Bank & Credit Union Program

For Owner Occupied Use

Bank Program For Investment Commercial Real Estate

Banks and credit unions generally provide some of the lowest rates available in the market, making them attractive sources of debt for many businesses. These lenders will finance a broad range of property types and are usually flexible with uses of funds. Financing may be used to acquire, develop, construct, or rehab commercial property, as well as to refinance existing debt, or consolidate multiple loans. These lenders provide an assortment of products including fixed and variable rate structures.

Program Overview

Loan Amount: $500,000 +
Term Length: Up to 15 Years
Max LTV: Up to 80%
Amortization: Up to 25 Years
Interest Rate: Starting in the 4%'s
Closing Time: 4 - 6 weeks
Purpose: Acquisition, refinance, cash
out, construction, rehab / add on

Pros And Cons Of Fannie Mae
Small Balance Loans

Pros

  • Low Rates & Costs
  • High Leverage (80% LTV)
  • Long Amortizations (30-yrs)
  • Cash Out Available
  • Variety of fixed rate products
  • Non-recourse
  • Limited Personal Financial
  • Flexible Prepayment Options
  • Assumable & Streamlined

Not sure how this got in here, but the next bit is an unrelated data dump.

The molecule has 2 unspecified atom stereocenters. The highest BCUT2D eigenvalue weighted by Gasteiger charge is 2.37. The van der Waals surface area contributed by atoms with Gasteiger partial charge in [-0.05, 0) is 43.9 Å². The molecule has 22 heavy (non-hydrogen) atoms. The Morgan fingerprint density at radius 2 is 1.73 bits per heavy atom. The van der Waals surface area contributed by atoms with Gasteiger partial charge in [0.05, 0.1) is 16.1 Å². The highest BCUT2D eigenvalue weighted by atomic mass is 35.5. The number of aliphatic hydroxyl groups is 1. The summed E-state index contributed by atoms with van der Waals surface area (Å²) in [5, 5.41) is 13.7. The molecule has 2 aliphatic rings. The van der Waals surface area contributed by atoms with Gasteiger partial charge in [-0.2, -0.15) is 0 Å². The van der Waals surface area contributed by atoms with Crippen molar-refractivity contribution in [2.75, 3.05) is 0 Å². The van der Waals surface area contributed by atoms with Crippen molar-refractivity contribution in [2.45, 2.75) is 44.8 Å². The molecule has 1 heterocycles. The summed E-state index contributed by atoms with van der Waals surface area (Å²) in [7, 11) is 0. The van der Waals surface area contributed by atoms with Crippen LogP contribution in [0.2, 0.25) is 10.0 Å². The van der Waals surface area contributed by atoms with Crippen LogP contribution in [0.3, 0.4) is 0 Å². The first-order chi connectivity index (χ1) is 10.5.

Cons

  • Conservative Underwriting
  • Sponsor Liquidity
  • Requirement
  • Longer Closing Process
  • Property Must be Stabilized
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Pros and Cons

Pros

  • Low rates
  • Diverse property types
  • Flexible underwriting
  • Variety of loan programs

Cons

  • Extensive documentation
  • Full recourse
  • Cash out refinances limited

What Do I Need To Qualify

  • Good credit
  • Years in business > 2 years
  • Positive income & cash flow
  • No prior defaults (e.g., foreclosures) or bankruptcies within last 7-years

Disclaimer: These are general qualifications. Other information might be considered during your application.

Eligible Properties

office

Office

Retail

Retail

Industrial

Industrial

hospitality

Hospitality

medical office

Medical Office

restaurant

Restaurant

Other eligible properties include: Office condo, warehouse condo, marina, parking facilities & automotive

Common uses include: Purchase, refinance, cash-out, construction, renovate

Required Documents

Property Documents

  • Current Rent Roll
  • Last 3-Years of Operating Statements (P&L)
  • Trailing 12-month Operating Statements

Personal Documents

  • Personal Financial Statement
  • Real Estate Owned Schedule
  • Bio / Resume
  • Proof of Liquidity (Bank Statements 3 Months)

Business Documents

  • Operating Statements (2-Years)
  • Current Rent Roll
  • Trailing 12-Months Operating Statements
  • Articles of Formation
  • Bylaws / Operating Agreement

Required Documents

Personal Documents

  • Personal Financial Statement
  • Personal Tax Returns (3-years)
  • Bio / Resume

For any owner with 20% or more ownership interest in the business.

Business Documents

  • Profit & Loss Statement
  • Balance Sheet
  • Corp. Tax Returns (3-years)
  • Bank Statements

Docs For Investment Real Estate

Stated Income Case Study